SUPPRESSION IN VENEZUELA
Consequent on food and medicines being short of supply, and generally a weakness in the economy leading to stagnation, the (Chavez appointed) Maduro Government , has moved against its people. Protests and small demonstrations were answered with military force, raids were carried out without judicial sanctions, imprisonments unauthorized, and it is rumoured killing of protestors by paramilitary (Cuban) troops, is taking place.
A shortage of basic food-stuffs, killings, assassinations of community leaders and affluent people, has shaken Caracas to its core, and their currency is falling rapidly to other compatible nations. Almost immediately there is inflation commensurate with decline in their currency exchange value, over 50%.
In the face of escalating violence, benefits the poor once enjoyed in public health, and education, have become unavailable; Chavez’s policy in supporting the poor has already shown much improvement in reducing inequality, and increasing a strong middle class. Now a family that obtained cancer treatment for their child is unable to even find imported medication, for continued treatment.
Maduro’s Government have kept the opposition leader Leopoldo Lopez in a military jail while he awaits charges for inciting violence. The opposition blames the Government for denying the people the right to protest, and calls them the pawns of Havana; for the ‘’colectivos”, a militia-like armed group, are trained and supported by Cubans, who control and intimidate the protestors.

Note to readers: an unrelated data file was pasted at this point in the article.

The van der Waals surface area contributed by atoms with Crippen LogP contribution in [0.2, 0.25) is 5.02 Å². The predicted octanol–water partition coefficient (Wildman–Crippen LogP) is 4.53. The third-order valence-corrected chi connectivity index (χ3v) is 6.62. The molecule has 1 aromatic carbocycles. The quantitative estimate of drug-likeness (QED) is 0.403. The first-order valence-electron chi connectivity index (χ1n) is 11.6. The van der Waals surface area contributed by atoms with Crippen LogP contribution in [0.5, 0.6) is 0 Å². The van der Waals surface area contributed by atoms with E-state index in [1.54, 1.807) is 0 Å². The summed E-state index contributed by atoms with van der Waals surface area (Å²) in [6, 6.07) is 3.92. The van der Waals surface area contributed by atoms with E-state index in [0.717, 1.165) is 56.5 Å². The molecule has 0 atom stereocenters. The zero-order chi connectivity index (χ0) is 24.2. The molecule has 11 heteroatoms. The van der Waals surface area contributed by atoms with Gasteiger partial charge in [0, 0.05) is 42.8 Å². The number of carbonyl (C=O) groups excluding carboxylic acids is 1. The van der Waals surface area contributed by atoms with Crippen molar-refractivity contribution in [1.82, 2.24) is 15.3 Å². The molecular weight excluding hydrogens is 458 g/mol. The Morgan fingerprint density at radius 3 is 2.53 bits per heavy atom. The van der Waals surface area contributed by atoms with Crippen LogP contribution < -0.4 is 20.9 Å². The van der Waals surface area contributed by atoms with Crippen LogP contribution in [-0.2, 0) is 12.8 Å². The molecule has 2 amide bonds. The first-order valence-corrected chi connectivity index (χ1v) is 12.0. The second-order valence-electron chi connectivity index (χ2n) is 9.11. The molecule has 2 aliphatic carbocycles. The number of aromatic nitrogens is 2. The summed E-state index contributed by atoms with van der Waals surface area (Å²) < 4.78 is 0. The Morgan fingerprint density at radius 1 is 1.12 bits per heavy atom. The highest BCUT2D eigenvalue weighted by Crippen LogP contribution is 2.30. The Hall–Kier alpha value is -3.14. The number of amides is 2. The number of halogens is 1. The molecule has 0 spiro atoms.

Still most people believe that peace can be resolved by negotiation and dialogue.
Yet the country shows areas of damage in Caracas, Valencia, and San Cristobal. In the area of AltaVista, witnesses said the National Guard troops on motorcycles shouting “puppets of Washington “shot rubber bullets and teargas at groups of students, who responded with sticks and stones. With increasing vehemence standbys’ shout “’that’s enough already” (Ya esta Bueno ya). Clearly, Venezuelans are unhappy with this developing situation.
How did these events arise? Just prior to his demise, Chavez appointed Nicholas Maduro, his vice-president, to take over the presidency of Venezuela, and continue his programs of social development. On the grounds that the electorate really wanted Lopez, the opposition leader decided to create dissension, but with reason. The electoral results were a close call.
Strike, stop-work orders, was common in the followings days, leading to gun-violence, the situation as it persists. Lopez appealed to the USA, for help, inviting Amnesty to comment: “Maduro’s behaviour smacks of politically pressure to restrict dissension in the country.”
Madura suspected this as political interference, and gave three U.S diplomats 48 hours to leave the country. At a recent rally, Maduro shouted ‘’Yankee Go Home” receiving cheers from the crowd.
U. S. President Barack Obama was not amused. He responded that the Government of Venezuela should desist from false accusations to American Diplomats, and concentrate on resolving legitimate grievances of the Venezuelan people. This type of pressure and threat has not bothered Venezuela for over a decade, so their supply of oil to U.S. interests was scarcely interrupted, but it seems inevitable at this time.
Here in Jamaica, the Government is dismayed by these developments, which now threatens the future of Petro-Caribe, the company that manages Petroleum distribution throughout the Caribbean, giving preferential rates to Caribbean Nations. The Caribbean would like to see order and Governance returned to Venezuela, so that trade will be restored.
(Ref: Guardian Press Feb 2014, CNN Feb 2014,)